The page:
Third thing, make sure they love the bride of Christ. In 2016, we took on a new role. I became the senior pastor of the Erbil International Baptist Church. We have people from all over the world who are members, 30 different nations every time we gather. I have absolutely love establishing things that most churches take for granted. So, every time we install some part of church that’s critical, a statement of faith, for example, there’s never been a statement of faith, a covenant, a constitution, it’s a time for not only me to train elders and our members, which are new too, we have brand new members, meaningful membership. We’re raising up people that understand church better, and I’m learning myself. I’m preaching expositional sermons. Is this Western? No, it’s from the Bible. It’s from the Bible. We are English speaking, but we have two or three translations going on at once, Kurdish, usually Arabic, sometimes French, we have a lot of Francophone African folks in our church that show up. It doesn’t matter to me that we’ve got pews. It doesn’t matter to me that we have a PowerPoint. Actually, it does matter to me about the PowerPoint. I hate the PowerPoint. I hate it with a holy hatred. Sometime I’m gonna sneak into the church and bang on it with a hammer, and primarily because when the power goes out, which it does regularly, the power goes out five, six times a day in Erbil, the grid is shot. The PowerPoint goes down, and everyone jumps up around and tries to get the thing rebooted. It doesn’t work very well, and I’m like, “Can we throw that thing away?”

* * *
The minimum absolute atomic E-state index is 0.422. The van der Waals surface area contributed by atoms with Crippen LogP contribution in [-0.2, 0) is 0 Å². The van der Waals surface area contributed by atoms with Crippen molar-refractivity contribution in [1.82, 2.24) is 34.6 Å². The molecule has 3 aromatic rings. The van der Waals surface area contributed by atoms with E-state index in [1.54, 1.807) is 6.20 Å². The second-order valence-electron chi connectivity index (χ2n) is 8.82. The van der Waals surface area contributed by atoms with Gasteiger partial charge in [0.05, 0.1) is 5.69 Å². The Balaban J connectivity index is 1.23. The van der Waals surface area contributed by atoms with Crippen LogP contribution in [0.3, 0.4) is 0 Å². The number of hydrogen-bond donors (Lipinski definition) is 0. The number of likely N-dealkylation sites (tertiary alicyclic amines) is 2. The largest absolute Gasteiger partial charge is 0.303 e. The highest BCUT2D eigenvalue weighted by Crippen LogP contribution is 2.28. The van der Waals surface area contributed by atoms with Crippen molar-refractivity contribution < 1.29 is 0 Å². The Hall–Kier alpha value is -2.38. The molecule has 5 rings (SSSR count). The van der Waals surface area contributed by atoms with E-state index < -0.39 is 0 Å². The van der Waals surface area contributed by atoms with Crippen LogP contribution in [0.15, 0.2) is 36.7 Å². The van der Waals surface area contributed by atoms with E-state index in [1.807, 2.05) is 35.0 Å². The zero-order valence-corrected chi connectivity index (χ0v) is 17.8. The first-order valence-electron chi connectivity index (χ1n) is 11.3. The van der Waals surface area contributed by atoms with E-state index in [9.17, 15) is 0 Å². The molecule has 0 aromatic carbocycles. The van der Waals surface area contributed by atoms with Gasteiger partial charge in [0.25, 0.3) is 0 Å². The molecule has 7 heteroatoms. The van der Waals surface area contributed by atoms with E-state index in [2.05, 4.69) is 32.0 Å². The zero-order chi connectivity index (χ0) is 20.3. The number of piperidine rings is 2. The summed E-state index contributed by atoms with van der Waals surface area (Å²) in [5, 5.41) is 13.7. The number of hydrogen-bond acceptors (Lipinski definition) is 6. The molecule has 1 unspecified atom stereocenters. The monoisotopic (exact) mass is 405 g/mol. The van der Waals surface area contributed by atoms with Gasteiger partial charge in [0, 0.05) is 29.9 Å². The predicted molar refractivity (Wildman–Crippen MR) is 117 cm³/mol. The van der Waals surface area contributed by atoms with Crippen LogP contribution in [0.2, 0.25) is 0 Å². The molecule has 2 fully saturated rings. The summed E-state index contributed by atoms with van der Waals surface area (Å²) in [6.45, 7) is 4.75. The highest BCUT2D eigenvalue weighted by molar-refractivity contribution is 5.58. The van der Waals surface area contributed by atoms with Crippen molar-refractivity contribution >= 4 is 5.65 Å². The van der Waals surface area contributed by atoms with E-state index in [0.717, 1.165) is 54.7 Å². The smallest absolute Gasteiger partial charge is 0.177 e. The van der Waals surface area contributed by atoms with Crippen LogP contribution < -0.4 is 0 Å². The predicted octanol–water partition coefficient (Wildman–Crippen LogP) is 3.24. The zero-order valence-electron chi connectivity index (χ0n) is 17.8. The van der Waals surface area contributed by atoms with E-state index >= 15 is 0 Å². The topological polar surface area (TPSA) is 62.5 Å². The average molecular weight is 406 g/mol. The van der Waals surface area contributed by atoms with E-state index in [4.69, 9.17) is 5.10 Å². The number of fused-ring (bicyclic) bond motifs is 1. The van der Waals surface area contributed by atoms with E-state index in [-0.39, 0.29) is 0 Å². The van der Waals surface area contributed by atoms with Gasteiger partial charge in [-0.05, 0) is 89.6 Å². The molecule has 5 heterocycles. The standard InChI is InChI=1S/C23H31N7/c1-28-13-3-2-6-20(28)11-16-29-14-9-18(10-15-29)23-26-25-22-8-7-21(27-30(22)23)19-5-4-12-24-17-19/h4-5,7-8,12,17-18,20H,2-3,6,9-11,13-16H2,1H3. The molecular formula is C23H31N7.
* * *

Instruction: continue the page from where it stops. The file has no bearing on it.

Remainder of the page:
It’s a cultural form, but it’s so unimportant. I’m so unworried about cultural forms nowadays. What I’m worried about is, are we preaching a relevant gospel? The thing I love most about churches, opening God’s word to people that are hungry for the word week after week. Last year, I did a six-month series in 1 Corinthians. It was so relevant. I couldn’t believe it, the context and the blueprint for church in 1 Corinthians that we as Westerners…not all of you are Westerners. So in the West, you might not even see 1 Corinthians 5 on church discipline. It was riveting. Here’s why I know it was riveting because the power went out. I stand up to speak. power goes out. I mean, and for some reason, it was really bad one, and it was stygian darkness, you know, it was January. It was like I’m preaching, and I can’t see anybody. Nobody could see me. I can’t see my notes, someone hands me, you know, a phone, their phone flashlight and I get my phone flashlight, I’m reading my notes, and every now and then when I wanted to make a point, I’d put my flashlight up to my face like this, and, listen to me church. You know, I can’t see them, but they could see me. I’m like at the ghost story at the fireside chat for the kids, you know. And so, about five minutes before the service is over, the lights go back on and everyone’s awake. I was like, “Oh, why are you still with me?” No one had left.